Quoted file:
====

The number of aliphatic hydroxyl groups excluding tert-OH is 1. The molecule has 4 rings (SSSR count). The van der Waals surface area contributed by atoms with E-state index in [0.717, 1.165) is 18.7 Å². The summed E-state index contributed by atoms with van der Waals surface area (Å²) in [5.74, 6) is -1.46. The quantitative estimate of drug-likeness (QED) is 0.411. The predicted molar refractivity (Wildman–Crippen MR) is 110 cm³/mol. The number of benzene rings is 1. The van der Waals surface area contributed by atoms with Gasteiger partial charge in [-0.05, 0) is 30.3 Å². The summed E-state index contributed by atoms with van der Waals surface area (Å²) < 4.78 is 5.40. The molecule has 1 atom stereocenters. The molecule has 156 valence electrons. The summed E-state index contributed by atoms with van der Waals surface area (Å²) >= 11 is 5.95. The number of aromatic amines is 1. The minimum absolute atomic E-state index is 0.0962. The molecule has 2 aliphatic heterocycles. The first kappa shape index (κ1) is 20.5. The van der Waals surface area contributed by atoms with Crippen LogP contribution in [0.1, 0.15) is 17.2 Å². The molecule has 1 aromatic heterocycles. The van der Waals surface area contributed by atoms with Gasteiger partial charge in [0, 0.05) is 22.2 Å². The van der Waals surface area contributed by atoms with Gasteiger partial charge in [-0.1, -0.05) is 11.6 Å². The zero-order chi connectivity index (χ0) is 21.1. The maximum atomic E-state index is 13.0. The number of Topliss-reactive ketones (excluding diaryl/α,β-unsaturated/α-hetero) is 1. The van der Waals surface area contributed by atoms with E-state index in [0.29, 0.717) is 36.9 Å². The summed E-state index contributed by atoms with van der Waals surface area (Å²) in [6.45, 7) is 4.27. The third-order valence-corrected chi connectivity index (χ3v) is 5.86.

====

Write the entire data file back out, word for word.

The number of aliphatic hydroxyl groups excluding tert-OH is 1. The molecule has 4 rings (SSSR count). The van der Waals surface area contributed by atoms with E-state index in [0.717, 1.165) is 18.7 Å². The summed E-state index contributed by atoms with van der Waals surface area (Å²) in [5.74, 6) is -1.46. The quantitative estimate of drug-likeness (QED) is 0.411. The predicted molar refractivity (Wildman–Crippen MR) is 110 cm³/mol. The number of benzene rings is 1. The van der Waals surface area contributed by atoms with Gasteiger partial charge in [-0.05, 0) is 30.3 Å². The summed E-state index contributed by atoms with van der Waals surface area (Å²) < 4.78 is 5.40. The molecule has 1 atom stereocenters. The molecule has 156 valence electrons. The summed E-state index contributed by atoms with van der Waals surface area (Å²) >= 11 is 5.95. The number of aromatic amines is 1. The minimum absolute atomic E-state index is 0.0962. The molecule has 2 aliphatic heterocycles. The first kappa shape index (κ1) is 20.5. The van der Waals surface area contributed by atoms with Crippen LogP contribution in [0.1, 0.15) is 17.2 Å². The molecule has 1 aromatic heterocycles. The van der Waals surface area contributed by atoms with Gasteiger partial charge in [0, 0.05) is 22.2 Å². The van der Waals surface area contributed by atoms with Gasteiger partial charge in [-0.1, -0.05) is 11.6 Å². The zero-order chi connectivity index (χ0) is 21.1. The maximum atomic E-state index is 13.0. The number of Topliss-reactive ketones (excluding diaryl/α,β-unsaturated/α-hetero) is 1. The van der Waals surface area contributed by atoms with E-state index in [0.29, 0.717) is 36.9 Å². The summed E-state index contributed by atoms with van der Waals surface area (Å²) in [6.45, 7) is 4.27. The third-order valence-corrected chi connectivity index (χ3v) is 5.86.